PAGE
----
Keep safe around food and drinks

Currently, there is no evidence to suggest that handling food or eating is associated with directly spreading COVID-19. It is possible that a person can get COVID-19 by touching a surface or object, including food, food packaging, or utensils that have the virus on it and then touching their own mouth, nose, or possibly their eyes. However, this is not thought to be the main way that the virus is spread. Remember, it is always important to follow good hygiene to reduce the risk of illness from common foodborne germs.

  • Make sure everyone washes their hands with soap and water for 20 seconds before and after preparing, serving, and eating food. Use hand sanitizer with at least 60% alcohol if soap and water are not available.

  • Instead of potluck-style gatherings, encourage guests to bring food and drinks for themselves and for members of their own household only.

  • Limit people going in and out of the areas where food is being prepared or handled, such as in the kitchen or around the grill, if possible.

  • Wear a mask while preparing or serving food to others who don’t live in your household.

  • If serving any food, consider having one person serve all the food so that multiple people are not handling the serving utensils.

  • Use single-use options or identify one person to serve sharable items, like salad dressings, food containers, plates and utensils, and condiments.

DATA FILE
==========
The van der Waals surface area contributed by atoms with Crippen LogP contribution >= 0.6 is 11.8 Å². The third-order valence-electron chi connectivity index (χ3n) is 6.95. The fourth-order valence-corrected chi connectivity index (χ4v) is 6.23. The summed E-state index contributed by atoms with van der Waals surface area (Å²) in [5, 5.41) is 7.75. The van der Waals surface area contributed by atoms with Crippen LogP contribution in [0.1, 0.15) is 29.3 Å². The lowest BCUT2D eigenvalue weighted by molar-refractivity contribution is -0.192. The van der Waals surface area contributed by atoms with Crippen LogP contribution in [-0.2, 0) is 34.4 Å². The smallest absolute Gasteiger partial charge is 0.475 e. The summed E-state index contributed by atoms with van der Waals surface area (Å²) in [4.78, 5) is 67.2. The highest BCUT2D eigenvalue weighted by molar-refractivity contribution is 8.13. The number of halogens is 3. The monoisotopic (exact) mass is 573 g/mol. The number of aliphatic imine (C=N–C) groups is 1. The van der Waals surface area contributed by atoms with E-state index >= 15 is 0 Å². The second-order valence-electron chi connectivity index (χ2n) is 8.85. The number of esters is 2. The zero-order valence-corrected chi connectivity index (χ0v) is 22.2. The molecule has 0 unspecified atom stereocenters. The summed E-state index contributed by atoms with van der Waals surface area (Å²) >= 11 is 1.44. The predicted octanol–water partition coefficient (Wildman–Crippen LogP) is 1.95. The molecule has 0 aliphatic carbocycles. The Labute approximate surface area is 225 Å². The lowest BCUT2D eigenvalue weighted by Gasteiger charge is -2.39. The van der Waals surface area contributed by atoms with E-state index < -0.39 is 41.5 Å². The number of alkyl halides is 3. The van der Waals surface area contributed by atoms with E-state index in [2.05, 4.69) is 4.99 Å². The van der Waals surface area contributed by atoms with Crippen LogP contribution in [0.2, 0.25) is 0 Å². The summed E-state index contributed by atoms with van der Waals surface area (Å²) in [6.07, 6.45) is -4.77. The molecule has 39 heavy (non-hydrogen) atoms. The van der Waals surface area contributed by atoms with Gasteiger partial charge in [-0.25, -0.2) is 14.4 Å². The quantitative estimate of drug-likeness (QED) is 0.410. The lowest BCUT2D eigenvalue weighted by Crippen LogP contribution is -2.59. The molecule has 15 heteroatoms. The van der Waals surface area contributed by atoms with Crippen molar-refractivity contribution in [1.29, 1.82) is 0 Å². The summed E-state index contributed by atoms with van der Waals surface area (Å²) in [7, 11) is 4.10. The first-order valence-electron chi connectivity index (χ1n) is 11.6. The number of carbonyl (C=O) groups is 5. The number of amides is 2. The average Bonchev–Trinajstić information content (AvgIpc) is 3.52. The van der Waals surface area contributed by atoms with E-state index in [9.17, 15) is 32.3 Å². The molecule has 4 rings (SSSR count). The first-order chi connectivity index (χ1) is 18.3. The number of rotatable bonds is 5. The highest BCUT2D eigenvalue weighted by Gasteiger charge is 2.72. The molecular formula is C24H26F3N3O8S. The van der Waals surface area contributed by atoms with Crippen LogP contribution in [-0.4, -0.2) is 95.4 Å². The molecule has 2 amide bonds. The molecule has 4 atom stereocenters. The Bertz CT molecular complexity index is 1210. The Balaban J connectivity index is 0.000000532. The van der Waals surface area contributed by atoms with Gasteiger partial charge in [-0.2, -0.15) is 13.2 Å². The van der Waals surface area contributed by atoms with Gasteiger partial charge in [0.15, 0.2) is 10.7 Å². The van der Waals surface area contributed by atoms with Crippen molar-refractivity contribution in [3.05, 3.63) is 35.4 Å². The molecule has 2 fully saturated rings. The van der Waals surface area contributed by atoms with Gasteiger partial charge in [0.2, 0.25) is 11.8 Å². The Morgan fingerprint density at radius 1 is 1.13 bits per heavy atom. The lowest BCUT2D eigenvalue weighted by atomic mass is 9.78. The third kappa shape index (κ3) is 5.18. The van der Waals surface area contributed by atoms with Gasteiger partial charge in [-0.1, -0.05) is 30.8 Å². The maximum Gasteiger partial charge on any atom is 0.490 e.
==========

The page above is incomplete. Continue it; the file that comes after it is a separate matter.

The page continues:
• Avoid any self-serve food or drink options, such as buffets or buffet-style potlucks, salad bars, and condiment or drink stations. Use grab-and-go meal options, if available.

  • If you choose to use any items that are reusable (e.g., seating covers, tablecloths, linen napkins), wash and disinfect them after the event.

  • Look for healthy food and beverage options, such as fruits and vegetables, lean proteins, whole grains, and low or no-calorie beverages, at holiday gatherings to help maintain good health.

Holiday travel

Traveling increases the chance of getting and spreading COVID-19. Staying home is the best way to protect yourself and others. Use information from the following webpages to decide whether to go on holiday travel:

If you decide to travel, follow these safety measures during your trip to protect yourself and others from COVID-19:

  • Wear a mask in public settings, like on public and mass transportation, at events and gatherings, and anywhere you will be around other people.

  • Avoid close contact by staying at least 6 feet apart (about 2 arms’ length) from anyone who is not from your household.

  • Wash your hands often with soap and water for at least 20 seconds or use hand sanitizer (with at least 60% alcohol).

  • Avoid contact with anyone who is sick.

  • Avoid touching your eyes, nose, and mouth.

Learn more

Healthy Start Coalition of Seminole County is a 501c3 nonprofit organization incorporated in 2014.